Cello Bows under $5000

Showing 17–21 of 21 results

  • S334 Unstamped, Germany, late nineteenth or early twentieth century

    $ 2,500.00

    This old, much-played and appreciated bow has been thoroughly restored in our workshop so that it can go on sharing its playing qualities with future generations of cellists. The original, silver-mounted, ebony frog has been complemented by a new, silver and ebony button.

    Unusually, the head has an internal splice but no detectable signs of a head break. A splice makes an unbroken head more resistant to damage, perhaps echoing the actions of William Retford, Hill’s famous and fiery bow maker, who pinned his personal bow heads as a preventative measure.

    Weight: 75.5 grams

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  • S263 Stamped ‘Techler’, C. A. Reichel workshop, Markneukirchen, Germany, 19th century

    $ 2,500.00

    Despite the resemblance in the names, there is no connection with the Rome-based German violin maker, David Tecchler. The Reichel family were a numerous clan of luthiers and bowmakers largely based in Markneukirchen. C. A. Reichel stamped a wide range of student grade bows with the name ‘Techler; this cello bow, with its well-selected pernambuco stick and silver mounts, is one of the better examples.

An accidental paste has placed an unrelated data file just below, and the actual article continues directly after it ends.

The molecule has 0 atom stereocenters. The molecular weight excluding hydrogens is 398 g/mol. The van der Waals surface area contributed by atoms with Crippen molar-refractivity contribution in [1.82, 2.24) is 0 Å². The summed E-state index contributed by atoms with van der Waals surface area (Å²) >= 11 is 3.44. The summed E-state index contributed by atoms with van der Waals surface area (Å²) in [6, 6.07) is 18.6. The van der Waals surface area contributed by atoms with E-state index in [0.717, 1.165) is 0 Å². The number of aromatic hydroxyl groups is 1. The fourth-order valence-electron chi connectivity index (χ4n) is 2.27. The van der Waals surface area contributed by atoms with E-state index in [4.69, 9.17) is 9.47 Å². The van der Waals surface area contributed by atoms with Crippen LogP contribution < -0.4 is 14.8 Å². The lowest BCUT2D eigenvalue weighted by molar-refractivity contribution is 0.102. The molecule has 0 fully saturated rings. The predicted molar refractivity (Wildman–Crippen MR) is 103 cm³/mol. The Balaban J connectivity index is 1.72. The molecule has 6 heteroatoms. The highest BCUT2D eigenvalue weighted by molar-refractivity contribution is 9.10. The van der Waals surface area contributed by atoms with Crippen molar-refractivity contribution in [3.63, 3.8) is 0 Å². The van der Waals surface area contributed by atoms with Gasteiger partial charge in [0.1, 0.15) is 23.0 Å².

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  • S259 Berg cello bow

    $ 2,750.00

    S259 Bob Berg cello bow, Wellington, New Zealand late 20th century

    This is an early New Zealand-made prototype for the now famous “Berg” bows made and marketed in the U.S. Bob Berg, an American double bass player in the NZSO, was a pioneer in the making of carbon-fibre bows. While his bow heads are not as elegant as modern productions, the sticks share the attractive, wood-like texture and colour, and the playability is very good, with excellent articulation.

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  • S298 Albert Nürnberger Jnr, Germany, after 1920

    $ 4,000.00

    This octagonal, silver-mounted pernambuco bow is well weighted, at 83.9 grams, and has excellent playing qualities. A head break has been repaired skilfully with a splice, which hasn’t affected the bow’s performance characteristics but has brought its sale value down to an affordable level for a professional player or advanced student.

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  • S294 “H. R. Pfretzschner, Germany, early-mid 20th century” cello bow

    $ 4,000.00

    Hermann Richard Pfretzschner, whose name appears on bows not only by him but by his sons, grandsons and great-grandsons as well, trained under Jean Baptiste Vuillaume in Paris before setting up his own workshop in Markneukirchen. This French training was to have a major influence not only on his own family’s work but on subsequent bow making in Germany. From 1901, the King of Saxony’s royal coat of arms appears, as it does on this example, in the right hand upper corner of the facing side of the frog. This bow is made from excellent quality pernambuco and would make a good bow for an advanced student or professional. It is well-weighted to pull a big sound.

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